Spain, Luxembourg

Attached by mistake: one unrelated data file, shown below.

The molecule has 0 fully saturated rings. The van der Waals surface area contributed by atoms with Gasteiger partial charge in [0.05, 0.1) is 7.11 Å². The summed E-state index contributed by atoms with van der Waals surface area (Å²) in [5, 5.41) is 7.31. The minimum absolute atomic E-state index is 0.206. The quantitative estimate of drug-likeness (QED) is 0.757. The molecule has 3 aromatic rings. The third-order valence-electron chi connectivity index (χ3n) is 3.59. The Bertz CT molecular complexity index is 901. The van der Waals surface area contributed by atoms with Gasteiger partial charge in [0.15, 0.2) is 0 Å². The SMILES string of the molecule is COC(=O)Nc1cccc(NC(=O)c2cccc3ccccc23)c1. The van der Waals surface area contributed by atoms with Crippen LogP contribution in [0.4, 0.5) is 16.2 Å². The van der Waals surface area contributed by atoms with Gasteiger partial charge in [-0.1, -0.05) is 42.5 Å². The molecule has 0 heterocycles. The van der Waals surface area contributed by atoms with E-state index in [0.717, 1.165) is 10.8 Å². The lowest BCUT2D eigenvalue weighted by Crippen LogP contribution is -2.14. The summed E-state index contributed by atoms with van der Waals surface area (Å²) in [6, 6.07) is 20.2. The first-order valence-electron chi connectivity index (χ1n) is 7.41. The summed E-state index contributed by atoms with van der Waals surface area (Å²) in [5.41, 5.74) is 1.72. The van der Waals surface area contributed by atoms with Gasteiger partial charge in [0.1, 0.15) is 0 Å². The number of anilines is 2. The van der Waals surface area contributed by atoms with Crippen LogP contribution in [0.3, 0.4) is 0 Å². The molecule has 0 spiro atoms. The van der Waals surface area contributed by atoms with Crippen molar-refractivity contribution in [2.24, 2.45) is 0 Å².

Spain/1: Manos unidas defends “devadasi” women A special attention towards “devadasi” women forced to prostitute themselves in the name of tradition: it is the request of Manos Unidas, the NGO of the Spanish Catholic Church, in the framework of the campaign “A new world, common project”, carried out throughout the year. In seven districts of the Indian State of Karnataka, where it’s normal for women called devadasi to be considered sexual objects, slaves of the Yallamma goddess, Manos Unidas promotes projects for young women condemned to live a terrible life since their early childhood. In fact, an ancient tradition continues to thrive in the Indian State of Karnataka whereby some women belonging to the lower caste must be given to the goddesses Hulgamma or Yallamma to help the priest in the offering to the goddesses. Once they reach puberty, the girls become public property and they are forced to satisfy the sexual drives of the head of the village and other men. The government of Karnataka has banned this practice but it failed to offer rehabilitation and reintegration programs for the victims, many of whom are repudiated by their own families and end up living in the streets or in the brothels of Mumbai, Bangalore and Chennai, victims of sexual trafficking. The project supported by Manos Unidas is being developed in the city of Sindargi, that is 60 km away from Bijapur, the administrative capital of the district bearing the same name. There jesuits priests, local partners of Manos Unidas, since 2005 are actively engaged to give a dignified life to devadasi women and to their children. Women receive assistance and school education. 450 women and their children are direct recipients of the project. Spain/2: Forum of the laity, protecting the rights of the newborn The permanent Commission of the Forum of the Laity in Spain conveyed disappointment over the announcement of premier Mariano Rajoy to withdraw the reform of the law on abortion. In a note the Forum underlines that “as Christians, and following the teaching of recent popes, Saint John Paul II, Benedict XVI and Francis, we have the duty to intervene in public discourse, when dictated by circumstances”. For this, the Forum “feels the need to raise its voice against the withdrawal of the preliminary draft of a bill on the protection of the conceived child that the rights of pregnant women, announced by Prime Minister Mariano Rajoy”. “We defend human life from the moment of conception until natural death, following Catholic Church doctrine. We therefore cannot support legislation that goes against these rights – the note points out -. We express our suffering and profound disappointment for the incoherence manifested in this renunciation of a fundamental aspect of the electoral program of the party that governs the Country. We hereby ask the Council of Ministers to reflect on this theme from a constitutional perspective, on the grounds of principles and not for purely electoral reasons. The rights that are at stake are enshrined in the Constitution”. Luxembourg: diocesan Council, “protecting life” “For CDC the approach of the government’s draft law exposes to great risks the principle of the unconditional support to life”: it is the core of the criticism advanced by the diocesan Catholic Council (CDC) of Luxembourg in an “Open Letter on the bill 6683”, published September 26. The proposal, put forward by Luxembourg’s current majority government, aims at modifying legislation on voluntary pregnancy interruption (VPI), to depenalize abortion, relieve mothers from a second psycho-social counseling now required by law, and give minors the autonomy to decide to undertake the path of pregnancy interruption even without informing their parents, provided they are accompanied by a trusted adult. The law, which never uses the words “abortion”, “fetus”, or “embryo”, but refers to “pregnancy”, sets a limit of VPI to the 12th week of gestation, unless there is a serious threat to the life of the pregnant woman or the newborn. “The diocesan Council demands that the reform does not limit its scope to questions of medical and technical nature, but that it prompts an ethical debate on the beginning of life, taking into account all aspects of the question, from prevention until the accompaniment of women, considering the responsibility of men and especially in consideration of the rights of the conceived life”.

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